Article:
Dan: I found my niche back when I was 23 years old. I realized no one my age was talking about personal branding, yet my generation needed to understand it more than anyone. I spent over a hundred hours a week developing my expertise, and promoting myself through blogs, media, speeches, magazines and videos. Over time, I developed an audience and my hard work accumulated. When the economy tanked, I started gaining a lot of visibility and through my commitment to network with one person a day, I created a lot of brand awareness, which turned into opportunities.
Sean: How does one go about selecting a specific niche they want to be an expert for?
Dan: You need to identify what you’re passionate about, what your strengths are and the available market opportunities and audiences that haven’t been properly serve. In this way, you need to be the entrepreneur of your own career and really become self-aware. You don’t want to be a general expert at first because it’s too competitive so you need to be specific with the audience you want to go after and that audience can later expand so don’t feel like you’re trapping yourself. The audience could be a certain demographic like millennials or a specific location like Miami, Florida. You choose the audience based on who you, or your product, can help out the most.
Sean: What are some of the ways Millennials or Gen-Y’s who have little professional experience can start to brand themselves today?
Dan: They need to get really serious about their careers because it’s all on them. In order to set yourself up for a successful career, you have to do as much as possible today. For me, that meant having eight internships, seven leadership positions on campus, and a consulting firm during college. By having all these experiences, I realized what I liked and didn’t like, the size company I wanted to work for, the industry, the types of people I wanted to work with, etc. If you wait until you graduate to get aggressive with your career, it’s too late and you may be lost for years. The more you do early on, the more you will set yourself up for success later. I just turned 30 last year and am happy I made all of those sacrifices in my 20s.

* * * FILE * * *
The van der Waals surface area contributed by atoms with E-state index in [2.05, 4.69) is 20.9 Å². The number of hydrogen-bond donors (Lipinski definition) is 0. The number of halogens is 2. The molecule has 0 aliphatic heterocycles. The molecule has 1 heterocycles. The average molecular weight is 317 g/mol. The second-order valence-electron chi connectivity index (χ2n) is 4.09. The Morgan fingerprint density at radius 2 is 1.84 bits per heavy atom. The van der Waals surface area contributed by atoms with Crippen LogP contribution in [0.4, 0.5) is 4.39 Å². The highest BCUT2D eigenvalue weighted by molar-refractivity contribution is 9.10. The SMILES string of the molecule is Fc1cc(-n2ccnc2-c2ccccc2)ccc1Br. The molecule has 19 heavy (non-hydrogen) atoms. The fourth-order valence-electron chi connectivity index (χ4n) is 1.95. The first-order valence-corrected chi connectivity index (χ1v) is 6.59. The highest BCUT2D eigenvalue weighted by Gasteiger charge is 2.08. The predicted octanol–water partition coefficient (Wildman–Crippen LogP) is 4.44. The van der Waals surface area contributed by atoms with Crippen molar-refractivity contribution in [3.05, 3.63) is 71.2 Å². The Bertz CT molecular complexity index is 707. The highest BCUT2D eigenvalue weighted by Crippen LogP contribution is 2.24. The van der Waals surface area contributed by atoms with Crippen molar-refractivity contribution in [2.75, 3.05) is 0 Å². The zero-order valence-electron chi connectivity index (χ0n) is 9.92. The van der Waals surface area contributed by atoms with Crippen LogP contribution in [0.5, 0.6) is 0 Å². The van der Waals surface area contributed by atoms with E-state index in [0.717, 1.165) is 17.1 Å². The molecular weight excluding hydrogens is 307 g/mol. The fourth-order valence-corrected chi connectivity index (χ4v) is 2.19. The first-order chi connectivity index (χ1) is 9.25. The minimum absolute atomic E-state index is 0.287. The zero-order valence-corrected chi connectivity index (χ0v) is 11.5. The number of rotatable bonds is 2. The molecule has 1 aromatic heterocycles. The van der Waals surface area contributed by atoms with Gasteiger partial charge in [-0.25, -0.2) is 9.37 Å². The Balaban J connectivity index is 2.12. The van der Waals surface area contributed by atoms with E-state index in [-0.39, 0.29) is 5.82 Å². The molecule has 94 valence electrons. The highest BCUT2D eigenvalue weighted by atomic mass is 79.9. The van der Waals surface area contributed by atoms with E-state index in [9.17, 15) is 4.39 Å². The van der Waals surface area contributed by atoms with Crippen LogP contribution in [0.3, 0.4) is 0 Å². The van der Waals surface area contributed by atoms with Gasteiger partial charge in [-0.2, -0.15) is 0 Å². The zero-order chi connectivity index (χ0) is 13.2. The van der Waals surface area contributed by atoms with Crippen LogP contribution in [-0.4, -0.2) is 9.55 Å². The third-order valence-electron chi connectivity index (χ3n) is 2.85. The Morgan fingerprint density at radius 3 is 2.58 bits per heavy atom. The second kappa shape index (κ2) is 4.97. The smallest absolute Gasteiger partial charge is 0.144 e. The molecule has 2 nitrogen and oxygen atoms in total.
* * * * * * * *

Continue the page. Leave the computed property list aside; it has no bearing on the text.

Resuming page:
Sean: What are some of the ways one can build a business from their personal brand?
Dan: Once you become well known, opportunities will come your way and you can create a business from it. That’s the reactionary approach that happened to me and has for a lot of other experts and authors. The proactive approach is to create products and services as you build your brand so that you can turn your audience into cash. That’s probably the better approach to use because you can make money along the way and scale your business.
Sean: You’ve managed to connect and interview with some of the top celebrities, entrepreneurs, and thought leaders around the world. How were you able to achieve this in such a short span of time?
Dan: I’ve interviewed over 1,300 people since 2007, from Malcolm Gladwell to Jessica Alba. I’ve done it because I’m incredibly persistent and have built up a very strong track record. I’m not afraid to reach out and am fine with rejection, since it happens often still. People love effort. Even if someone has told me no for three years, if I continue to reach out, it impresses them and they are more inclined to talk to me. I don’t do it in a stalker way either. I’m very genuine and respectful at all times.
Would love to hear your thoughts, so let’s start our first conversation below!